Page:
Germanwings Co-Pilot Had History Of Depression, German Reports Reveal The cockpit voice recorder indicates the co-pilot appears to have deliberately crashed the plane carrying 150 people into the French Alps. A German tabloid reports he was being treated for depression.
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Germanwings Co-Pilot Had History Of Depression, German Reports Reveal

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Germanwings Co-Pilot Had History Of Depression, German Reports Reveal

Germanwings Co-Pilot Had History Of Depression, German Reports Reveal

Germanwings Co-Pilot Had History Of Depression, German Reports Reveal

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  • <iframe src="https://www.npr.org/player/embed/395698446/395698447" width="100%" height="290" frameborder="0" scrolling="no" title="NPR embedded audio player">
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The cockpit voice recorder indicates the co-pilot appears to have deliberately crashed the plane carrying 150 people into the French Alps. A German tabloid reports he was being treated for depression.

RENEE MONTAGNE, HOST:

What makes this week's German plane crash especially chilling is that the co-pilot said nothing. A cockpit voice recorder picks up the co-pilot's breathing. It captures the sound of a pilot trying to break into the cockpit from which he'd been locked out. A prosecutor says the recording does not capture the co-pilot saying a word. That leaves investigators looking for clues in the life of Andreas Lubitz. This morning, the German press reveals that Lubitz had a history of depression. NPR's Eleanor Beardsley has this report.

ELEANOR BEARDSLEY, BYLINE: Last night, German police searched the two residences of Andreas Lubitz. He had an apartment in Dusseldorf, his flight base, but reportedly also lived with his parents in a house in the small town of Montabaur, about 60 miles from Frankfurt.

(SOUNDBITE OF ARCHIVED RECORDING)

UNIDENTIFIED REPORTER: (Speaking German).

BEARDSLEY: German TV showed police leaving the house with boxes of personal effects and a computer. According to the German tabloid newspaper Bild, police said they had made a significant discovery. The newspaper says that Lubitz had been under treatment for depression for the last six years and that he suffered from acute anxiety. Bild reported that the Lubitz's troubles can be traced back to 2009 when he dropped out of flight school for a brief period.

(SOUNDBITE OF ARCHIVED RECORDING)

CARSTEN SPOHR: (Speaking German).

BEARDSLEY: Yesterday, the CEO of Lufthansa, Carsten Spohr, acknowledged Lubitz's break in training, but said he returned to school afterward and got his skills up to par. Spohr said German medical confidentiality laws prohibited him from saying more.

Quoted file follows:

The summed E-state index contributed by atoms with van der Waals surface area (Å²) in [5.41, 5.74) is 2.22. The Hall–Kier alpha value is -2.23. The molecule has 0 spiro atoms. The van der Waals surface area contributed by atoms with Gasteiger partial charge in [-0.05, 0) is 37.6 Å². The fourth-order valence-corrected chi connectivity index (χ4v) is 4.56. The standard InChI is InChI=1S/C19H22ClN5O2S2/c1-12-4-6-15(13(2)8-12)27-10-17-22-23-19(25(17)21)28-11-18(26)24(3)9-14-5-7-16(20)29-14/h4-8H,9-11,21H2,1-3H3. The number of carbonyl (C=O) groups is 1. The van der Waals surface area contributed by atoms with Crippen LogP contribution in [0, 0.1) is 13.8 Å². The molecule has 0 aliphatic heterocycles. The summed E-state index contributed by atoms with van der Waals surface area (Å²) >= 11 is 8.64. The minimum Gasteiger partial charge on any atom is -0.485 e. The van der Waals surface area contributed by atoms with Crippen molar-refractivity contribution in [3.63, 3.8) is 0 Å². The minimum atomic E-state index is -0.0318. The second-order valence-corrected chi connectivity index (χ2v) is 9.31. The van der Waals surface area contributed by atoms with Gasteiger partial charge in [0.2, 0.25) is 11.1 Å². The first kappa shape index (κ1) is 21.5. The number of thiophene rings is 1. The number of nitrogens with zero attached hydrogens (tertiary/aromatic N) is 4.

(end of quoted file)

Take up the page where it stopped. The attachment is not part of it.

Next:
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SPOHR: (Through interpreter) And after that, he was successful in all of the medical checks, the psychological tests. He went through all of that with flying colors.

BEARDSLEY: Spohr said Lubitz completed training at Lufthansa in both its Bremen and Phoenix, Ariz., schools, though according to Bild, the Arizona branch briefly listed him as unsuitable for flight duties because he spent a year and a half in psychological treatment. Lubitz qualified as a pilot in 2013. Irene Hufnagel is one of the doctors who performs the mandatory yearly medical checks on German pilots. She says it's easy to miss things.

IRENE HUFNAGEL: (Through interpreter) The tests are flawed insofar that we only see the patient for an hour or so, and we have to rely on what they tell us about any psychological issues or whether they're taking antidepressants.

BEARDSLEY: Bild reported that Lubitz had just broken up with his girlfriend and was in what it described as a personal crisis. Investigators are looking at that to provide clues as to why he would take 149 people on board to their deaths with him. French psychiatrist Samuel LePasteur, speaking on French television, says the psychotropic drugs Lubitz was reportedly taking could have affected his behavior.

(SOUNDBITE OF ARCHIVED RECORDING)

SAMUEL LEPASTEUR: (Through interpreter) There could have been two effects. First, these drugs can slow reflexes. And secondly, some antidepressants remove inhibitions, so it would make it easier for someone to do something unthinkable.

BEARDSLEY: People interviewed in Lubitz's hometown said the news was indeed unthinkable. Peter Rucker belonged to a local flying club with Lubitz.

PETER RUCKER: (Through interpreter) There was never a situation where we questioned his behavior. He was a team player; he fit in; he pulled his weight, and he had fun flying here, too.

BEARDSLEY: When police searched Lubitz's house Thursday, the curtains were drawn. His parents were in France. They arrived yesterday with the other victims' families before being pulled aside and told that their son had deliberately steered his passengers and crew to their deaths. French officials kept the relatives of crew members apart from the families of the passengers. While Lubitz's background is still being scrutinized, his actions have already changed the industry. Airlines across Europe and Canada say they will now, like the U.S., require the presence of two people in the cockpit. Eleanor Beardsley, NPR News, Paris.

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